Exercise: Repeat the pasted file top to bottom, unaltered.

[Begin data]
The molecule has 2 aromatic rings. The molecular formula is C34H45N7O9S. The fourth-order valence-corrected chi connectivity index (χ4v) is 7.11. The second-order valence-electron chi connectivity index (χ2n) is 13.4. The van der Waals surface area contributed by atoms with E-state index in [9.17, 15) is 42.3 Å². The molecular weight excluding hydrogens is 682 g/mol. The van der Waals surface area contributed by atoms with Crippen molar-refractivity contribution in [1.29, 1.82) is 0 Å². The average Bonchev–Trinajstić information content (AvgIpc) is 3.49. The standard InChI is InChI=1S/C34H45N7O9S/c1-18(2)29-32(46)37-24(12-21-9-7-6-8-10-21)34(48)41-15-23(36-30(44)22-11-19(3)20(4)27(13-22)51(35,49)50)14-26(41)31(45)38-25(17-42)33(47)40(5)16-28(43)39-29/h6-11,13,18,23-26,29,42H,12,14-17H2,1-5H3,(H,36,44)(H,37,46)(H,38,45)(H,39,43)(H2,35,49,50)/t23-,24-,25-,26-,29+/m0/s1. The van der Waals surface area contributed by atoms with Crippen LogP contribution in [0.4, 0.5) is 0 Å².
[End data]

The molecule has 2 aromatic rings. The molecular formula is C34H45N7O9S. The fourth-order valence-corrected chi connectivity index (χ4v) is 7.11. The second-order valence-electron chi connectivity index (χ2n) is 13.4. The van der Waals surface area contributed by atoms with E-state index in [9.17, 15) is 42.3 Å². The molecular weight excluding hydrogens is 682 g/mol. The van der Waals surface area contributed by atoms with Crippen molar-refractivity contribution in [1.29, 1.82) is 0 Å². The average Bonchev–Trinajstić information content (AvgIpc) is 3.49. The standard InChI is InChI=1S/C34H45N7O9S/c1-18(2)29-32(46)37-24(12-21-9-7-6-8-10-21)34(48)41-15-23(36-30(44)22-11-19(3)20(4)27(13-22)51(35,49)50)14-26(41)31(45)38-25(17-42)33(47)40(5)16-28(43)39-29/h6-11,13,18,23-26,29,42H,12,14-17H2,1-5H3,(H,36,44)(H,37,46)(H,38,45)(H,39,43)(H2,35,49,50)/t23-,24-,25-,26-,29+/m0/s1. The van der Waals surface area contributed by atoms with Crippen LogP contribution in [0.4, 0.5) is 0 Å².